Tao Nightclub and Beach: The Tao nightclub is ultraswanky and features live DJs and loads of paid celebrity appearances. On the roof is Tao Beach, a dayclub with the same high prices, but this time with water, deejays during the day and plenty of snooty caba´┐Żas and daybeds.

Number of TVs: About 41 total including those in a side area, with half of them for sports and half for the ponies. Three of the screens are big'uns, the kind that are bigger than our house. Thirty-six seats have individual TVs, but we don't think you can watch Powerpuff Girls on them.
Number of Seats: About 150 seats. The seats are quite comfortable and this is a good spot to park your butt for a day of sports. Or, if you're like us, the comfort of your butt is less important than access to hooch and you sit at the nearby bar.
How Many Betting Windows? Eleven, backed by big electronic signboards for odds and scores.
Free Drinks? Sure, you get one free drink for every $50 or larger bet. So, that means it would take us about $800 in wagers to get blotto.
Snack Bar? No snack bar, but a good noodle shop next door. Get loaded on carbs before the big game.
Minimum Wager: $10 sports, $2 for racing
Other Notes: This sports book is a quiet room off the main casino. It's swank and we felt out of place in here, but it is also too small for a resort this size.

Number of Tables: There are 50 tables in this mammoth room, but can expand for special events. They have a sand-colored felt and a tan leather padding around the edges. There are also some nice sitting areas in the poker room with coffee tables and sofas. You know where to find us sleeping on our next trip to Vegas.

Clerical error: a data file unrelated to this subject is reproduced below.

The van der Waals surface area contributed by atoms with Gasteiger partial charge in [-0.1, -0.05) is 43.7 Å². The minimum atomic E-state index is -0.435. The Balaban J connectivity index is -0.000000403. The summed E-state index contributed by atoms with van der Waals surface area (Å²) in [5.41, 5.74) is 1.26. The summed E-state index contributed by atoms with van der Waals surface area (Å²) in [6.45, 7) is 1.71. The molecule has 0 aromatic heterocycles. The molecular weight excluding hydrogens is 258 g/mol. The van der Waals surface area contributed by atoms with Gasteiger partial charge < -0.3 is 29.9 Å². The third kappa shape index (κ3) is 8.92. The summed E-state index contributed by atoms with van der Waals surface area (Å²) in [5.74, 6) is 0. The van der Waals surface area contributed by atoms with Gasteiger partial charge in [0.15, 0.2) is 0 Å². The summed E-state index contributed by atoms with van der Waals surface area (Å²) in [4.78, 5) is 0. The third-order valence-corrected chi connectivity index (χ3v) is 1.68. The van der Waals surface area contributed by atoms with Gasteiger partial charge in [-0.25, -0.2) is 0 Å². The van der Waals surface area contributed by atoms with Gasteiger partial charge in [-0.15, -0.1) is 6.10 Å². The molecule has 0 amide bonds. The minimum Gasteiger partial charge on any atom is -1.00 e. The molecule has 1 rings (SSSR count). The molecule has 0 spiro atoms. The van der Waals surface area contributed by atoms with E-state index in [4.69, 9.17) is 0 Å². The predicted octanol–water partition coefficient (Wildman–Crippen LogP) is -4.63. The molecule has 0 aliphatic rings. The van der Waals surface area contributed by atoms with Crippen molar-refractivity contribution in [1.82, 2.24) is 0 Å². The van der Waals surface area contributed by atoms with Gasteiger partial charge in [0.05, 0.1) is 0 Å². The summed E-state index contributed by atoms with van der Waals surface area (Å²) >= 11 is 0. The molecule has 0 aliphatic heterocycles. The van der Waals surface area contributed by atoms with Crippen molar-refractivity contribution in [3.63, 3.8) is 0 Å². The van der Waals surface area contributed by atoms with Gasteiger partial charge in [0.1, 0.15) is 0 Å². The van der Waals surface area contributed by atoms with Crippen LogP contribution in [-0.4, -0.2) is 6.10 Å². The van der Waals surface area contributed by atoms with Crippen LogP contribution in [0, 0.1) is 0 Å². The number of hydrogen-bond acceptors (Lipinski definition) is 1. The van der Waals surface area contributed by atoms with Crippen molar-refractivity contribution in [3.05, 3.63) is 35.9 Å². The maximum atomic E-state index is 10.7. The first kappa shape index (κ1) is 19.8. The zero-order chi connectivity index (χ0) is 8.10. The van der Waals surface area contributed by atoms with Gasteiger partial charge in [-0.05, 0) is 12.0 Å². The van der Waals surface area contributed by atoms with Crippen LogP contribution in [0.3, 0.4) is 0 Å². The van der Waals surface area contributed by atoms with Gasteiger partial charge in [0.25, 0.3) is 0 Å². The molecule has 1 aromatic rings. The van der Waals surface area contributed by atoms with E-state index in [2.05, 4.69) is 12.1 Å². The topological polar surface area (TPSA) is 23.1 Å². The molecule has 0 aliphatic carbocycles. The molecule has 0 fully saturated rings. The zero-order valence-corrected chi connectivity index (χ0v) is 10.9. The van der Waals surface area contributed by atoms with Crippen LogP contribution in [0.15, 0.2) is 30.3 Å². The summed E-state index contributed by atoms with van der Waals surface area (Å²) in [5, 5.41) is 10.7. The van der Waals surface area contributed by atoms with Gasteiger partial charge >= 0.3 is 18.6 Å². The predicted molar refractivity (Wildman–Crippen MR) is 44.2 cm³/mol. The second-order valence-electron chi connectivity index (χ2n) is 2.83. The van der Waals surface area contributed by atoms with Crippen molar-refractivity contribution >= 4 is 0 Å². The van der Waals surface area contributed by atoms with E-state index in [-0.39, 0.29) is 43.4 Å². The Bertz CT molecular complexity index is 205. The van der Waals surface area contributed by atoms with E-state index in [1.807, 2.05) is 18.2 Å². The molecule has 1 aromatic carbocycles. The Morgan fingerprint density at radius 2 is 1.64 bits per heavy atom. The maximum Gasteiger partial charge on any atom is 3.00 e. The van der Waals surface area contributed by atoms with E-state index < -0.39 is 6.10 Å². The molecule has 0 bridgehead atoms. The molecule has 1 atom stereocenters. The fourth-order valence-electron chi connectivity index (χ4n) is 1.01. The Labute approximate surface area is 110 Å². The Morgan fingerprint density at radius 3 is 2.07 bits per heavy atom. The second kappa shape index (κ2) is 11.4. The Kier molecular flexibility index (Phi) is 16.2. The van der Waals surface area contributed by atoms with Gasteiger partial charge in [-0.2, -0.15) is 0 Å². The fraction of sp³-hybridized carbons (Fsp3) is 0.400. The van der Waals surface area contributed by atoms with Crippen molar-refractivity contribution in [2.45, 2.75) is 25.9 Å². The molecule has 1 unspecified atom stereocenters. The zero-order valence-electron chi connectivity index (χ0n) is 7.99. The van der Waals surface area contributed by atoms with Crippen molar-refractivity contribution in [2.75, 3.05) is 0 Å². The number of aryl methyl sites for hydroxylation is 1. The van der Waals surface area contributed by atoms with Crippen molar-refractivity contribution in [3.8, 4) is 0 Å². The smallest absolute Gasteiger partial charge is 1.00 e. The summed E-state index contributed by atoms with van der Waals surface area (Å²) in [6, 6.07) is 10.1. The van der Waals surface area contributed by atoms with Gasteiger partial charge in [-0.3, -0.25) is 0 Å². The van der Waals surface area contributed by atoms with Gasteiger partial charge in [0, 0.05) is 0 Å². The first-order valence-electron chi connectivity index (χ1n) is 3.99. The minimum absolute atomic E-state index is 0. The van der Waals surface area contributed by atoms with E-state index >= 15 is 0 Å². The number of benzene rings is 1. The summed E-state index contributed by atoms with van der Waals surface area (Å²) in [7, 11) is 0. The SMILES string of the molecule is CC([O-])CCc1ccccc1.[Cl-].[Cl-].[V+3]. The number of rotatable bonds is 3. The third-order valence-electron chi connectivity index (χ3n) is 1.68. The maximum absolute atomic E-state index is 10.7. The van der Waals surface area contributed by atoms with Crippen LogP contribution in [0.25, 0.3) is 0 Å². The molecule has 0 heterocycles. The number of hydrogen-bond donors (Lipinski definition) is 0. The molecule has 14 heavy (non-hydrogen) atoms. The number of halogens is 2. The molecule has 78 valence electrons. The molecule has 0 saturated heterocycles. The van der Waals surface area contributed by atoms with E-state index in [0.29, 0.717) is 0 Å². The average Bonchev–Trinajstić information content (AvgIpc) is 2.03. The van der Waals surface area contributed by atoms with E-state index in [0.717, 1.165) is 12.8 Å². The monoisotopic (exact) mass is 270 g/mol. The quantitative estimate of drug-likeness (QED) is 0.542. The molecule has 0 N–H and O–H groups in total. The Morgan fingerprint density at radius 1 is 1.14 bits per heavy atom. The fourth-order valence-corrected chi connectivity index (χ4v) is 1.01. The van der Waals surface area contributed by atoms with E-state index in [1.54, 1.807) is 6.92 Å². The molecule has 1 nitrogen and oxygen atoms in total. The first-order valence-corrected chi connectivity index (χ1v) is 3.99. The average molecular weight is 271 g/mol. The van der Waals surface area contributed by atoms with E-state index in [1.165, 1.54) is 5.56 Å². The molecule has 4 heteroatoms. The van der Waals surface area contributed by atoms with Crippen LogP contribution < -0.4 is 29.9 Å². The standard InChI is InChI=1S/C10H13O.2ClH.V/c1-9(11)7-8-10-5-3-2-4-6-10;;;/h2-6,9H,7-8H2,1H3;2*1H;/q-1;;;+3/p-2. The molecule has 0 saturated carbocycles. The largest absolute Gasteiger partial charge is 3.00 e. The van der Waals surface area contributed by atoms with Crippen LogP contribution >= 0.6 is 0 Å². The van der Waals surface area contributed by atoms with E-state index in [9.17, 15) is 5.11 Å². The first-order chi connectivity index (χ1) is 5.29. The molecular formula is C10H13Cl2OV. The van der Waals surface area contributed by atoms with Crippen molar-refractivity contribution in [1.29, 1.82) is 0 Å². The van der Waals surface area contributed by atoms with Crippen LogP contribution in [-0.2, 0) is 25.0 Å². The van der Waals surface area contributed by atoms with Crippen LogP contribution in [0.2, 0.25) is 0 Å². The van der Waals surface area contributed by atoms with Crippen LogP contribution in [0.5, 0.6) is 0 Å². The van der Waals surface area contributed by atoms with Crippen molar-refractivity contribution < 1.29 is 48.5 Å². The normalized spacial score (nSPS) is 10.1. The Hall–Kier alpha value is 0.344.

Comfort of Chairs: The chairs are all right, about average. Certainly not as nice as you'd expect from this joint, though.
Closed Room or Open to Casino? It's a room, but it's not really closed. It has a half wall separating it from the dirty, dirty slot players in the regular casino. It's not too noisy, but it can be if someone hits a jackpot.
Game Spreads and Limits: Look for Hold'Em starting at $4-$8 and up, and $1-$2 up to $10-$20 for no-limit. So, this is a mostly low-limit room overall, but they do have a separate high-limit area. They also will deal stud and Omaha if they can get the players, but mostly look for the Hold'Em.
Beginner Games or Classes? They offer classes, but not formally. Ask the poker room manager or find an open table with a dealer sitting at it and ask. Your best bet would be in the morning.
How Crowded is the Room? This is a nice room, but there are nicer, and there are cheaper in terms of rake. So, it doesn't really fill a niche so much as address the popularity of poker. Expect a short wait, like a half hour, on weekends, or a longer wait if you are focused on a specific table. Their wait management system is pretty good.
Comps? Expect nothing.
How Good Are the Players? They deal some games at high enough limits that you'll see more sharks than fish. At the lower limits, the rake is gonna eat you up, but the players are loose, passive and bad. The fixed-limit games at $4-$8 are the weakest in the room.
What Else Do I Need to Know? Look for some decent daily tournaments. The room has some flat screen TVs showing sports, but they are pretty far from some tables. Also, check out the high-roller room with the luxe chairs and country club vibe. Pretty swank.